Dear to the hearts of volunteer firefighters is “drill night.” We roll out the apparatus and practice pumping water, setting ladders, hooking up and numerous other skills necessary to proper deployment and functioning at the scene of a fire. Then there is the fellowship that follow and a “good time was enjoyed by all.” This sort of training regimen was probably sufficient when we were talking about a small town or village with perhaps a single rudimentary apparatus and a dozen close knit volunteers. For good or evil, times have changed and the fire service must perforce change with them. The early dirt or gravel roads carrying an occasional vehicle have given way to a vast river of traffic flowing along at breakneck speed over broad ribbons of concrete. The railroad which once saw the daily combination train of a steam engine pulling four of five cars now accommodates multiple trains consisting of a number of snoring, grumbling diesel locomotives coupled together to pull a freight train of a hundred cars or more.
Then there is the airport; once a simple tract of pasture shared with the local farmer’s cow herd, now a metropolis in itself with a terminal containing all the comforts of a small city for the convenience of a plethora of travelers arriving and departing from all corners of the globe. “Yep, Zeb, times is changed.” In order to continue to be effective emergency services must change with them.
The first thing that must take place is a unification of effort. Emergency response is no longer a matter of separate domains for law enforcement, Fire Department, EMS, Red Cross or other social agencies and, perhaps public utilities. When the bell rings the fire Department will, of course fulfill its traditional role while law enforcement will be called upon to handle traffic control and, if needed, maintain order. EMS will render first aid and, if necessary, transport the injured to the hospital for further treatment. The Red Cross and/or other social agencies will provide for the immediate needs of any displaced persons while public utilities will ensure that water supplies are adequate and that gas and electricity are shut off to prevent further damage or injury. In short emergency response has become an all-government/community enterprise.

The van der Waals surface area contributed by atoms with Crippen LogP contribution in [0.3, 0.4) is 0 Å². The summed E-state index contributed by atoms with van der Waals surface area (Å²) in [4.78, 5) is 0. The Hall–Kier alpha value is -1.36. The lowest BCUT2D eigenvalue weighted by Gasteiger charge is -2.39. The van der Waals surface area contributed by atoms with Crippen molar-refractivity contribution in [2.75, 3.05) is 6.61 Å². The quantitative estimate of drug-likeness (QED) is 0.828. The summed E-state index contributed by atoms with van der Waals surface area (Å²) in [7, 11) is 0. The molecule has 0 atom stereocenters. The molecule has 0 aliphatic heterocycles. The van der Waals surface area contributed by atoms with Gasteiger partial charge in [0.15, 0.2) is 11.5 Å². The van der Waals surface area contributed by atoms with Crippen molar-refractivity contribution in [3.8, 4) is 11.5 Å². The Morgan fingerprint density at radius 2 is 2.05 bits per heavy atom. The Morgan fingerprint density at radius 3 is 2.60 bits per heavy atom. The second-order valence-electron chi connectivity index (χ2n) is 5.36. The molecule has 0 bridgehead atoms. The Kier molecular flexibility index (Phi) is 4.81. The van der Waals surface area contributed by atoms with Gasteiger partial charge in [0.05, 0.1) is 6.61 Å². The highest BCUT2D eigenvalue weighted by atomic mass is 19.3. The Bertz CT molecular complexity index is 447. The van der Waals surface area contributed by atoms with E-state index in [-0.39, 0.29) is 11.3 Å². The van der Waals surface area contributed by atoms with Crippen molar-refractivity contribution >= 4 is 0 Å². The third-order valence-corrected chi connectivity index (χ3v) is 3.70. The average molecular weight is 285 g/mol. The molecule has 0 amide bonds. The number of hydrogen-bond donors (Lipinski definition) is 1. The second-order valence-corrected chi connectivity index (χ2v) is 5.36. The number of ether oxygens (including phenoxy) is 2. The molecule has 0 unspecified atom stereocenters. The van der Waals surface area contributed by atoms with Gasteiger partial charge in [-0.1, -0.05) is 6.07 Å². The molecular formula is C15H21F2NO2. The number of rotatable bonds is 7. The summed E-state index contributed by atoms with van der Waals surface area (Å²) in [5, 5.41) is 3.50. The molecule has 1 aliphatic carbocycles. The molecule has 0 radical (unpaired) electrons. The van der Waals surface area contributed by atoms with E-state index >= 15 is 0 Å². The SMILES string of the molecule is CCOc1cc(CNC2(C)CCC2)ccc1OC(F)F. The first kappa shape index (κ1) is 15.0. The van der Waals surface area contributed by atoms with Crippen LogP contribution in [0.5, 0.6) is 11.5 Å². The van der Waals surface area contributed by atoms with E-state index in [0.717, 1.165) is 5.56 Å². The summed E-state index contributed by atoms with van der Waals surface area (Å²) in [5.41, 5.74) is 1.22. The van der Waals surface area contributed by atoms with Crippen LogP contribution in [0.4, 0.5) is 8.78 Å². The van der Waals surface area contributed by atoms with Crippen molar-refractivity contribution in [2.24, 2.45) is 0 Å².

Such an effort requires coordination as well as integration, both in command structure and field operations. It cannot simply be a “paper tiger”; it must be an in fact organizational entity that will actually function in an emergency situation. To make sure that the emergency response operation will really perform as intended, periodic drills, simulations or other exercises are essential. When properly designed and implemented they uncover any unforeseen problems or systematic “glitches” that my not have been apparent in the original scenario. Make them evaluations and not exercises in futility or excursions to fantasy. Emphasize that these exercises are intended to uncover any shortcomings in order that these may be corrected; they are a means of testing the system and by no means are they intended to denigrate or belittle the efforts of the participating agencies or personnel.
A number of attributes are key to a simulation being an effective test of the system as well as a training instrument.
The scenario must be “real” for the local facility and jurisdiction. Focus on one of the most frequent or potentially most hazardous situation.
The exercise must be un-announced. This is the way emergencies occur, we do not have time to get ready or wait for a nice warm day; we go when the bell rings and this is rarely at a “convenient” time. Things happen when they happen and if the Chief (or other key person) is out of town or the tanker is in the shop, so be it, We go with what we have when we have it. Now, this is not necessarily a bad thing; it tests the command structure and will reveal whether or not the responders can function effectively in the absence of the Chief. If it turns out that this can, then that is one thing we don’t have to worry about. If it we find out that they can’t then now is the time to fix the problem before some real incident occurs and the response effort fails due to the absence of the Chief. In one instance a department had suffered numerous incidents of vandalism in its engine house. In order to prevent further incursions the well meaning but short sighted Chief installed heavy duty lock on the door. All went well until there was an actual alarm while the Chief was out of town and it was discovered that he had the only key to the engine house; an embarrassment to say the least. An un-announced exercise will also test equipment readiness and its adequacy. If we find that there is some piece of equipment that is absolutely essential to the incident being simulated and that item is out of service then we had better look into the possibility of getting a backup unit immediately or at least creating a contingency plan. If our pumper cannot supply the required volume and/or pressure necessary to effectively operate the ladder pipe when the ladder is fully extended, then we need to know this now and make arrangements accordingly.
The incident must be plausible. We must choose a scenario that could actually take place and while it is true that “anything is possible” we need to be realistic in our planning. The idea that some precautious student will put together a “dirty” bomb in the High School chemistry lab is, after all, rather “far fetched” but the possibility that this same student could cause an explosion by mixing sodium and water or creating a toxic atmosphere by bring copper into contact with nitric acid is very real indeed. Two factors that should be considered are the likelihood of an event and the consequences of such an event if it did actually occur.
The exercise needs to be all-inclusive. All emergency services agencies should be included not just the facility’s emergency responders and local fire department.